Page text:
By A. C. Burdette (Auth.)

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Radius - 3 —è (-3,-1) Fig. 3-9 and the radius is 3. This, together with the coordinates of the center, sub stituted in (3-2) gives us the required equation (x + 3)2 + (y - 2) 2 = 9, or x 2 + y2 + 6x - 4y + 4 = 0. 34 3. NONLINEAR EQUATIONS AND GRAPHS Exercises 3-2 1. x + Ay - 4 = 0 x 2 + y2 + 5x = 0 2. Determine equations for the circles having the following properties: (a) Center at (2, — 5), radius 7 (b) Center at ( — 3, — 1), radius 5 (c) A diameter has the end points (5, - 4 ) and ( - 3 , 2) (d) Center at (4, —2) and tangent to x = 5 (e) Center at ( — 7, 2) and tangent to the x-axis (f) Radius 5 and tangent to the j^-axis at (0, — 1) (g) Center at (1, 3) and passing through the origin (h) Center at (0, 3) and tangent to 2x + y - 13 - 0 3.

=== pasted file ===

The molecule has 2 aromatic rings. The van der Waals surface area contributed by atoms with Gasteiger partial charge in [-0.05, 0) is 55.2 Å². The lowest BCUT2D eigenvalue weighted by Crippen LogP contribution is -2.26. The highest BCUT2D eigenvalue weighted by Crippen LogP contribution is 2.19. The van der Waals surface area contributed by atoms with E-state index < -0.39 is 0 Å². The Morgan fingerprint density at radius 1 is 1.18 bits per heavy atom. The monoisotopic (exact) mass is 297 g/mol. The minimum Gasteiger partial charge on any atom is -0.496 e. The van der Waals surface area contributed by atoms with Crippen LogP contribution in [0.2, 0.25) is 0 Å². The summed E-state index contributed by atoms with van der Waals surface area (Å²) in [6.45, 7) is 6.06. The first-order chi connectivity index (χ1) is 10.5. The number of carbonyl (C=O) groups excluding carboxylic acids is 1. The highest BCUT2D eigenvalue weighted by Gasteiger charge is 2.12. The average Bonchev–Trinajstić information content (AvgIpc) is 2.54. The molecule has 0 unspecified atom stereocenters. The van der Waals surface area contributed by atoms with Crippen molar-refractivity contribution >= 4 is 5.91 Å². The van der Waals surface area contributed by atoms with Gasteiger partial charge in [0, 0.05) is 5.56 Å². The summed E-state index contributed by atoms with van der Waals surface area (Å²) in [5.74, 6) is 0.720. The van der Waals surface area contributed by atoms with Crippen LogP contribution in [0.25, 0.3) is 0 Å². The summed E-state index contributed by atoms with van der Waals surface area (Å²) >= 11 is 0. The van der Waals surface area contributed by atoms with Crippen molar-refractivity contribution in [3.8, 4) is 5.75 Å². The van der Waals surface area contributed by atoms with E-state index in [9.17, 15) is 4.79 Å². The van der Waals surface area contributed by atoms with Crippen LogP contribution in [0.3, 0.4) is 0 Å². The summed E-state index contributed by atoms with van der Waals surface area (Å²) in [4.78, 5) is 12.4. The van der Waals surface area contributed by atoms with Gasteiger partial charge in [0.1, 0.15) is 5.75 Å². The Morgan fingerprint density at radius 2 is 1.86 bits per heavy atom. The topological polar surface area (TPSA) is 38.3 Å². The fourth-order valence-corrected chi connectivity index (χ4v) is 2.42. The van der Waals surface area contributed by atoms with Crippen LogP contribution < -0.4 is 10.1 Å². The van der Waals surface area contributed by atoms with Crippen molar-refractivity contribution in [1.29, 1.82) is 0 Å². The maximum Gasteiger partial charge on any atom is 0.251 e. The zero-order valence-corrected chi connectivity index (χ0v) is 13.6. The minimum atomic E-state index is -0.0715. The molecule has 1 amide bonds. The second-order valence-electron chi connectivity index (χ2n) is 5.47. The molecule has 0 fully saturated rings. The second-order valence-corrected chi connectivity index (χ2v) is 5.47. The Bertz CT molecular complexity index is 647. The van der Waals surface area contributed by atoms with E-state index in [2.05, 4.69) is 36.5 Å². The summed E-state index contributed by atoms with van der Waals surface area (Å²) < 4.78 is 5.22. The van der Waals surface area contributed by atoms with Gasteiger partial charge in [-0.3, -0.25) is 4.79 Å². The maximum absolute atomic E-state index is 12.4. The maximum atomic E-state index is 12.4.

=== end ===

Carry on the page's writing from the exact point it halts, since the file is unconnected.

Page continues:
A) Give the domain and range of φ. (b) F i n d 0 ( - 1 ) , φ(-±1φ(0), φ(\). (c) Draw the graph of φ. 11. Let f(x) = 1 — 3x. Find a function F such that f[F(x)] = x. Does F[f{x)\ = xl 4-3. Tangent to a Curve The student has already encountered the idea of a tangent to a curve in the study of circles in elementary geometry. We propose to define tangents to curves in general in a manner consistent with our experience with tangents to circles. We shall use as a guide in arriving at this definition the idea that a line L tangent to a curve C at the point P should have the same "direction" as C at P.

THE PARABOLA 37 Example 3-15. Discuss and graph x2 + 6x - 4y + 13 = 0. We first note that this equation is of the form (3-8) and therefore represents a parabola. Next we reduce it to form (3-7) by writing Ay - 13 = x2 + 6x, and then, completing the square of the right member, obtain 4y - 4 = x2 + 6x + 9, or finally 4(y - 1) = (x + 3) 2 . From this form of the equation, making use of Theorem 3-5, we conclude that the parabola extends upward from its vertex ( — 3, 1), symmetric to its axis x = — 3.